We’ve just had Nina Reynolds and Kelly Page here for two days. Nina is a Professor of Marketing at the University of Southampton and Kelly is an Assistant Professor in Arts Entertainment and Media Management at Columbia College Chicago. We’re collaborating together on a commission for the National Theatre of Wales. We’ve been working on it for about 18 months and it’s a classic example of the rigours and rewards of deep research and prolonged development.
We’re exploring how an artwork may mould itself around each audience member or participant or (if you’re a drug dealer/interface designer) user. And we’re reflecting on the overall drive towards profiling and personalisation in the culture more widely. This is the theme of this year’s Act Otherwise event where we’ll explore this over two days at our studio. Setting aside the manifest social, ethical and political complexities of this area, we focused our work with Nina and Kelly on the aesthetic aspects of this approach. Can we deduce meaningful knowledge about our audience as they engage with the work through a smartphone app? If so, can we then adapt the experience in ways that are rich and meaningful?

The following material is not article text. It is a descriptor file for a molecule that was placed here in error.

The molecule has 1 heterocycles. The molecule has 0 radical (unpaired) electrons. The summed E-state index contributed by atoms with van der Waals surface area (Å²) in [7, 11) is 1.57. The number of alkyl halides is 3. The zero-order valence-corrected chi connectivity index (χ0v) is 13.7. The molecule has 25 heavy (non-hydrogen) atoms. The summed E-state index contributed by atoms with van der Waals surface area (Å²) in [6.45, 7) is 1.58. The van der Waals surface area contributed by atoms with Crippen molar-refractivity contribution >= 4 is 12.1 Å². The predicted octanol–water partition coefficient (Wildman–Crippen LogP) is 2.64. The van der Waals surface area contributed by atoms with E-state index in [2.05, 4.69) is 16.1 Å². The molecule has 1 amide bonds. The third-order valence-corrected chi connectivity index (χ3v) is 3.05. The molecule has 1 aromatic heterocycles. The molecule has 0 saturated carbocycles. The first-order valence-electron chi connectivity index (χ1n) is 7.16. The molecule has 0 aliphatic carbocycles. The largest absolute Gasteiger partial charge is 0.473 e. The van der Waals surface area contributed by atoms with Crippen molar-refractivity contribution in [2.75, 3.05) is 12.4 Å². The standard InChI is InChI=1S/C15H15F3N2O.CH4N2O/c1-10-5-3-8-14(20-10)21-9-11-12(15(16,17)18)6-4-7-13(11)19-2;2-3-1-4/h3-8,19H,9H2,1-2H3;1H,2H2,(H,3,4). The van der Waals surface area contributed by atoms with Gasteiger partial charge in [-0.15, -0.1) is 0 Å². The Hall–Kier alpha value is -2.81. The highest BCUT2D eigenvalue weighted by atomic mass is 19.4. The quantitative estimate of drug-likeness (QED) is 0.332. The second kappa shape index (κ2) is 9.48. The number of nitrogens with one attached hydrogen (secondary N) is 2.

Beginning with research conducted for us by Geraldine Nichols we’ve explored the history of personality profiling and especially summated scales. We looked back at the work done by the Office of Strategic Services during World War Two to assess candidates for their aptitude as agents in a variety of areas. This work culminated in the landmark text Assessment of Men (1948).
Kelly and Nina schooled us in the subtleties and weaknesses of psychological profiling (using examples such as Myers Briggs and the 16 Personality Factor test). Nick from Blast Theory presented some of our works that have explored this area, particularly Prof Tanda’s Guess-A-Where and Ivy4Evr. There are a couple of papers with our colleagues at the University of Nottingham about Prof Tanda on our Research Materials page.
With Nina and Kelly’s input we started to scope the design of the app, looking at how the story may progress and how you will interact with the character at the heart of the work. We discussed how personality profiling tools such as Likert Scales could be embedded within the work. We discussed the ethical implications of data collection especially when Adrian Hazzard shared FBStalker with us. We got a great sense of the artistic and research possibilities of the project. And I learnt just to act cool when being addressed with a sentence that starts ‘Assuming you’re not delusional. . . ‘.
Our next steps will be to scope the software as part of our technical internship and to broaden our discussions as part of Act Otherwise which will be announced shortly. Follow us on Twitter (@blasttheory) if you are interested to take part.